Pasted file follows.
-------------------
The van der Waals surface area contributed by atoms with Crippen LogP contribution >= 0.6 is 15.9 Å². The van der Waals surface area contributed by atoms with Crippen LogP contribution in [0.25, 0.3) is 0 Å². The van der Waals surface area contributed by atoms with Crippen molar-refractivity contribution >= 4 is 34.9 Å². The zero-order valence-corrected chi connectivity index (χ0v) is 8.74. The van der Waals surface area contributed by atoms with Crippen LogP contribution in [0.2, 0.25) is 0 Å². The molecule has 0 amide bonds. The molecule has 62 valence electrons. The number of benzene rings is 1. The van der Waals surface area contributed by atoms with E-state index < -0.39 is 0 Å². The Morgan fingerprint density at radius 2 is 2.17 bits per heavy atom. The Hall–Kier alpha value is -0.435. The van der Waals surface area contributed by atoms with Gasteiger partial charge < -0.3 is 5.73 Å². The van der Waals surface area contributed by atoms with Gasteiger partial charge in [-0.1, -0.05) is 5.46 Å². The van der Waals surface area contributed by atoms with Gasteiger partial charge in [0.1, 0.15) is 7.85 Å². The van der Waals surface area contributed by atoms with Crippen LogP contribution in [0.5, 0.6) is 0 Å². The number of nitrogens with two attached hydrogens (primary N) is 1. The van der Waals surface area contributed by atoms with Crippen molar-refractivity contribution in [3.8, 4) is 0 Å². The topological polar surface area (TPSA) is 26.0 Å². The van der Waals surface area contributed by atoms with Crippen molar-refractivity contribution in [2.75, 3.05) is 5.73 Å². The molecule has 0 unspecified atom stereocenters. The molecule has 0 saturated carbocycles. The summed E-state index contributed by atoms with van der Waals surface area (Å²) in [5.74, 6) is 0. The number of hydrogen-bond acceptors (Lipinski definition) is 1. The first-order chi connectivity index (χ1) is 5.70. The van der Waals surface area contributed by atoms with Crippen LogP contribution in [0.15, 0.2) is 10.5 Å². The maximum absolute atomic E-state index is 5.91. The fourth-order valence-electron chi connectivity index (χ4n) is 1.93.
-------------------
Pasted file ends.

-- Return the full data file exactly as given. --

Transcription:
The van der Waals surface area contributed by atoms with Crippen LogP contribution >= 0.6 is 15.9 Å². The van der Waals surface area contributed by atoms with Crippen LogP contribution in [0.25, 0.3) is 0 Å². The van der Waals surface area contributed by atoms with Crippen molar-refractivity contribution >= 4 is 34.9 Å². The zero-order valence-corrected chi connectivity index (χ0v) is 8.74. The van der Waals surface area contributed by atoms with Crippen LogP contribution in [0.2, 0.25) is 0 Å². The molecule has 0 amide bonds. The molecule has 62 valence electrons. The number of benzene rings is 1. The van der Waals surface area contributed by atoms with E-state index < -0.39 is 0 Å². The Morgan fingerprint density at radius 2 is 2.17 bits per heavy atom. The Hall–Kier alpha value is -0.435. The van der Waals surface area contributed by atoms with Gasteiger partial charge < -0.3 is 5.73 Å². The van der Waals surface area contributed by atoms with Gasteiger partial charge in [-0.1, -0.05) is 5.46 Å². The van der Waals surface area contributed by atoms with Gasteiger partial charge in [0.1, 0.15) is 7.85 Å². The van der Waals surface area contributed by atoms with Crippen LogP contribution in [0.5, 0.6) is 0 Å². The number of nitrogens with two attached hydrogens (primary N) is 1. The van der Waals surface area contributed by atoms with Crippen molar-refractivity contribution in [3.8, 4) is 0 Å². The topological polar surface area (TPSA) is 26.0 Å². The van der Waals surface area contributed by atoms with Crippen molar-refractivity contribution in [2.75, 3.05) is 5.73 Å². The molecule has 0 unspecified atom stereocenters. The molecule has 0 saturated carbocycles. The summed E-state index contributed by atoms with van der Waals surface area (Å²) in [5.74, 6) is 0. The number of hydrogen-bond acceptors (Lipinski definition) is 1. The first-order chi connectivity index (χ1) is 5.70. The van der Waals surface area contributed by atoms with Crippen LogP contribution in [0.15, 0.2) is 10.5 Å². The maximum absolute atomic E-state index is 5.91. The fourth-order valence-electron chi connectivity index (χ4n) is 1.93.